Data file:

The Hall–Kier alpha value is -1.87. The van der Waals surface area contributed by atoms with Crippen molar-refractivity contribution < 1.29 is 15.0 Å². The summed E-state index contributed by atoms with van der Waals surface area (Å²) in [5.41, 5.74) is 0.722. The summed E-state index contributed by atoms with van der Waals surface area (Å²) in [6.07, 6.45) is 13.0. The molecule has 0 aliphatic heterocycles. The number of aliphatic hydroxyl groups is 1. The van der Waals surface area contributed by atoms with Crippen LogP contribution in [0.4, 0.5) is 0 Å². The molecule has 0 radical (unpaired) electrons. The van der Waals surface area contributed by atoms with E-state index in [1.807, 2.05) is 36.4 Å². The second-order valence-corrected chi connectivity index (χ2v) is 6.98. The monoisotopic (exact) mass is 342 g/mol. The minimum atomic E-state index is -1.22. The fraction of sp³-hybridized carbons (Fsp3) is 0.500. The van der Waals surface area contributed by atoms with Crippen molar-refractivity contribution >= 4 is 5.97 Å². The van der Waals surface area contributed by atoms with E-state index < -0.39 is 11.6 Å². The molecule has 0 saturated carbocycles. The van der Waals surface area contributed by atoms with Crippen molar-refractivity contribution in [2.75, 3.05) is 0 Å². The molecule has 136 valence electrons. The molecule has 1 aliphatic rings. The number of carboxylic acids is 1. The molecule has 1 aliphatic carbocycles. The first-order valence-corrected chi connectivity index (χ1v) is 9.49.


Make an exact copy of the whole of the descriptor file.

The Hall–Kier alpha value is -1.87. The van der Waals surface area contributed by atoms with Crippen molar-refractivity contribution < 1.29 is 15.0 Å². The summed E-state index contributed by atoms with van der Waals surface area (Å²) in [5.41, 5.74) is 0.722. The summed E-state index contributed by atoms with van der Waals surface area (Å²) in [6.07, 6.45) is 13.0. The molecule has 0 aliphatic heterocycles. The number of aliphatic hydroxyl groups is 1. The van der Waals surface area contributed by atoms with Crippen LogP contribution in [0.4, 0.5) is 0 Å². The molecule has 0 radical (unpaired) electrons. The van der Waals surface area contributed by atoms with E-state index in [1.807, 2.05) is 36.4 Å². The second-order valence-corrected chi connectivity index (χ2v) is 6.98. The monoisotopic (exact) mass is 342 g/mol. The minimum atomic E-state index is -1.22. The fraction of sp³-hybridized carbons (Fsp3) is 0.500. The van der Waals surface area contributed by atoms with Crippen molar-refractivity contribution >= 4 is 5.97 Å². The van der Waals surface area contributed by atoms with E-state index < -0.39 is 11.6 Å². The molecule has 0 saturated carbocycles. The van der Waals surface area contributed by atoms with Crippen molar-refractivity contribution in [2.75, 3.05) is 0 Å². The molecule has 136 valence electrons. The molecule has 1 aliphatic rings. The number of carboxylic acids is 1. The molecule has 1 aliphatic carbocycles. The first-order valence-corrected chi connectivity index (χ1v) is 9.49.